Ion channels are targets for many naturally occurring toxins and small-molecule drugs. Despite great progress in the X-ray crystallography of ion channels, we still do not have a complete understanding of the atomistic mechanisms of channel modulation by ligands. In particular, the importance of the simultaneous interaction of permeant ions with the ligand and the channel protein has not been the focus of much attention. Considering these interactions often allows one to rationalize the highly diverse experimental data within the framework of relatively simple structural models. This has been illustrated in earlier studies on the action of local anesthetics, sodium channel activators, as well as blockers of potassium and calcium channels. Here, we discuss the available data with a view to understanding the use-, voltage-, and current carrying cation-dependence of the ligand action, paradoxes in structure–activity relationships, and effects of mutations in these ion channels. (...) - by Zhorov BS & Tikhonov DB, Trends in Pharmacological Sciences, In Press, Available online 1 February 2013

more...
No comment yet.
Scooped by Julien Hering, PhD
Scoop.it!

Neuronal plasticity and antidepressant actions

Neuronal plasticity and antidepressant actions | Neuroscience_topics | Scoop.it

Antidepressant treatments enhance plasticity and increase neurogenesis in the adult brain, but it has been unclear how these effects influence mood. We propose that, like environmental enrichment and exercise, antidepressant treatments enhance adaptability by increasing structural variability within the nervous system at many levels, from proliferating precursors to immature synaptic contacts. Conversely, sensory deprivation and chronic stress reduce this structural variability. Activity-dependent competition within the mood-related circuits, guided by rehabilitation, then selects for the survival and stabilization of those structures that best represent the internal or external milieu. Increased variability together with competition-mediated selection facilitates normal function, such as pattern separation within the dentate gyrus and other mood-related circuits, thereby enhancing adaptability toward novel experiences. - by Castren E. & Hen R.Trends in Neurosciences04 February 2013

more...
No comment yet.
Scooped by Julien Hering, PhD
Scoop.it!

Connectomics: Jeff Lichtman at TEDxCaltech

Jeff Lichtman is Jeremy R. Knowles Professor of Molecular and Cellular Biology at Harvard. He received an A.B. from Bowdoin (1973), and an M.D. and Ph.D. from Washington University in St. Louis (1980) where he worked for 30 years before moving to Cambridge (2004). He is a member of Harvard's newly established Center for Brain Science. Jeff's research interests revolve around the question of how mammalian brain circuits are physically altered by experiences, especially in early life. He has focused on the dramatic re-wiring of neural connections in early postnatal development. More recently his research has focused on developing new electron microscopy methods to map the entire wiring diagram of the developing and adult brain. One of the principal aims of this "connectomics" approach is to uncover the ways information is stored in neural networks. (...)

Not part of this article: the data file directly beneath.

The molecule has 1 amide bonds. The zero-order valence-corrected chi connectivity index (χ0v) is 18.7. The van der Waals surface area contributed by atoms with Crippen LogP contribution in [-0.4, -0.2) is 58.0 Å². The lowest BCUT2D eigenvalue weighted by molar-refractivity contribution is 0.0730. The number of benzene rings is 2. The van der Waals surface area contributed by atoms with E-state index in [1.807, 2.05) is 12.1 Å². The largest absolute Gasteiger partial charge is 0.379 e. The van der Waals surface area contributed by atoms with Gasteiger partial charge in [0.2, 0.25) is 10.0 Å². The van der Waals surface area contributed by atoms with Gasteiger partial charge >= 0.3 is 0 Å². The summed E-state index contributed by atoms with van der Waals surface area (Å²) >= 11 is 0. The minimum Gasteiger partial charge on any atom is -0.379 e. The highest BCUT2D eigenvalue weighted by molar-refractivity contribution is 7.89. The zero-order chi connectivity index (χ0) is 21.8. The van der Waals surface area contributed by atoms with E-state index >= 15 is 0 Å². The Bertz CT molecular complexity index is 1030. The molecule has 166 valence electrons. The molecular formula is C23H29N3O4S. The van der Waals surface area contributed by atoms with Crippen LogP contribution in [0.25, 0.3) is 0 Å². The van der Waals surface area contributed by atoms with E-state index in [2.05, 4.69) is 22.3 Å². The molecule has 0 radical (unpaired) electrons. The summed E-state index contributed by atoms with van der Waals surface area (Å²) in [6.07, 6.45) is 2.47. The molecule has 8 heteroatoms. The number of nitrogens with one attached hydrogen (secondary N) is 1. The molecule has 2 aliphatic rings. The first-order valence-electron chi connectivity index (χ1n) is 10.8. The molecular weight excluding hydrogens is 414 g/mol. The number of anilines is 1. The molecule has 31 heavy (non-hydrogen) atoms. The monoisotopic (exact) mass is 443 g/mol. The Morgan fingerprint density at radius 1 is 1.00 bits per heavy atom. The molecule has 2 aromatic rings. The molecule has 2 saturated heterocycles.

more...
Jim Siders's curator insight, February 11, 2013 1:42 PM

Practical and engaging overview of neural connections

Emre Erdogan's curator insight, April 17, 2013 1:36 AM

Our early childhood experiences shape our brain... 

Scooped by Julien Hering, PhD
Scoop.it!

S-nitrosylation of AMPA receptor GluA1 regulates phosphorylation, single-channel conductance, and endocytosis

[Abstract] NMDA receptor activation can elicit synaptic plasticity by augmenting conductance of the AMPA receptor GluA1 subsequent to phosphorylation at S831 by Ca2+-dependent kinases. NMDA receptor activation also regulates synaptic plasticity by causing endocytosis of AMPA receptor GluA1. We demonstrate a unique signaling cascade for these processes mediated by NMDA receptor-dependent NO formation and GluA1 S-nitrosylation. Thus, S-nitrosylation of GluA1 at C875 enhances S831 phosphorylation, facilitates the associated AMPA receptor conductance increase, and results in endocytosis by increasing receptor binding to the AP2 protein of the endocytotic machinery. - by Selvakumar B et al., PNASvol. 110 no. 3,  10771082